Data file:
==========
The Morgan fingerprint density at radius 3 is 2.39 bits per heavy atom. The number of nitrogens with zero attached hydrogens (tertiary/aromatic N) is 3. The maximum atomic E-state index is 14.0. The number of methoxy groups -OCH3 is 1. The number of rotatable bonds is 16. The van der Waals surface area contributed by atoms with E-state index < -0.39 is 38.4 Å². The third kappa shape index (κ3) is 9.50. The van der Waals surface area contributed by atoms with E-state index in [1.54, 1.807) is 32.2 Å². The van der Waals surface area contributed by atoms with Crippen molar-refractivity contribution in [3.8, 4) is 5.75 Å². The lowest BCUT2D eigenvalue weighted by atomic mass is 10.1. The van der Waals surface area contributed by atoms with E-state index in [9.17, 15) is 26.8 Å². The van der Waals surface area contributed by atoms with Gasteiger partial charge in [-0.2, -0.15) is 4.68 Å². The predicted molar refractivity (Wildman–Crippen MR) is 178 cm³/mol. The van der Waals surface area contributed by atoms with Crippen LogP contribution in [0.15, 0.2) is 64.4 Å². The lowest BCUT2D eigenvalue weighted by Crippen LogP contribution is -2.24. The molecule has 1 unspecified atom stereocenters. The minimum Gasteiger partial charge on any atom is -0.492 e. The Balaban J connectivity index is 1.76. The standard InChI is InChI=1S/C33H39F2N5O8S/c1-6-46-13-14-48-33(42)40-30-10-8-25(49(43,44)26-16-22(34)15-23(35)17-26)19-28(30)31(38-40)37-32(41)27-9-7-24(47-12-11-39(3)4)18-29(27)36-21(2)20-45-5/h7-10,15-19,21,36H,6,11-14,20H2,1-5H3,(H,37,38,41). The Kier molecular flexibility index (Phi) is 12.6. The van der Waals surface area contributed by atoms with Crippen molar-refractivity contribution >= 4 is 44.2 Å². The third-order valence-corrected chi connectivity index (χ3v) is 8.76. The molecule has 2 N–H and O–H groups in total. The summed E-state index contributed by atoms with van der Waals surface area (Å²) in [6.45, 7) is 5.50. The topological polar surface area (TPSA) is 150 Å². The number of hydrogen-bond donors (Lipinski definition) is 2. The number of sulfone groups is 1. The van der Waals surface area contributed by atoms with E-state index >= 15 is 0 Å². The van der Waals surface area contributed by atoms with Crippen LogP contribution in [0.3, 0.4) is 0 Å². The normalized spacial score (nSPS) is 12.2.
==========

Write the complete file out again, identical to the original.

The Morgan fingerprint density at radius 3 is 2.39 bits per heavy atom. The number of nitrogens with zero attached hydrogens (tertiary/aromatic N) is 3. The maximum atomic E-state index is 14.0. The number of methoxy groups -OCH3 is 1. The number of rotatable bonds is 16. The van der Waals surface area contributed by atoms with E-state index < -0.39 is 38.4 Å². The third kappa shape index (κ3) is 9.50. The van der Waals surface area contributed by atoms with E-state index in [1.54, 1.807) is 32.2 Å². The van der Waals surface area contributed by atoms with Crippen molar-refractivity contribution in [3.8, 4) is 5.75 Å². The lowest BCUT2D eigenvalue weighted by atomic mass is 10.1. The van der Waals surface area contributed by atoms with E-state index in [9.17, 15) is 26.8 Å². The van der Waals surface area contributed by atoms with Gasteiger partial charge in [-0.2, -0.15) is 4.68 Å². The predicted molar refractivity (Wildman–Crippen MR) is 178 cm³/mol. The van der Waals surface area contributed by atoms with Crippen LogP contribution in [0.15, 0.2) is 64.4 Å². The lowest BCUT2D eigenvalue weighted by Crippen LogP contribution is -2.24. The molecule has 1 unspecified atom stereocenters. The minimum Gasteiger partial charge on any atom is -0.492 e. The Balaban J connectivity index is 1.76. The standard InChI is InChI=1S/C33H39F2N5O8S/c1-6-46-13-14-48-33(42)40-30-10-8-25(49(43,44)26-16-22(34)15-23(35)17-26)19-28(30)31(38-40)37-32(41)27-9-7-24(47-12-11-39(3)4)18-29(27)36-21(2)20-45-5/h7-10,15-19,21,36H,6,11-14,20H2,1-5H3,(H,37,38,41). The Kier molecular flexibility index (Phi) is 12.6. The van der Waals surface area contributed by atoms with Crippen molar-refractivity contribution >= 4 is 44.2 Å². The third-order valence-corrected chi connectivity index (χ3v) is 8.76. The molecule has 2 N–H and O–H groups in total. The summed E-state index contributed by atoms with van der Waals surface area (Å²) in [6.45, 7) is 5.50. The topological polar surface area (TPSA) is 150 Å². The number of hydrogen-bond donors (Lipinski definition) is 2. The number of sulfone groups is 1. The van der Waals surface area contributed by atoms with E-state index >= 15 is 0 Å². The van der Waals surface area contributed by atoms with Crippen LogP contribution in [0.3, 0.4) is 0 Å². The normalized spacial score (nSPS) is 12.2.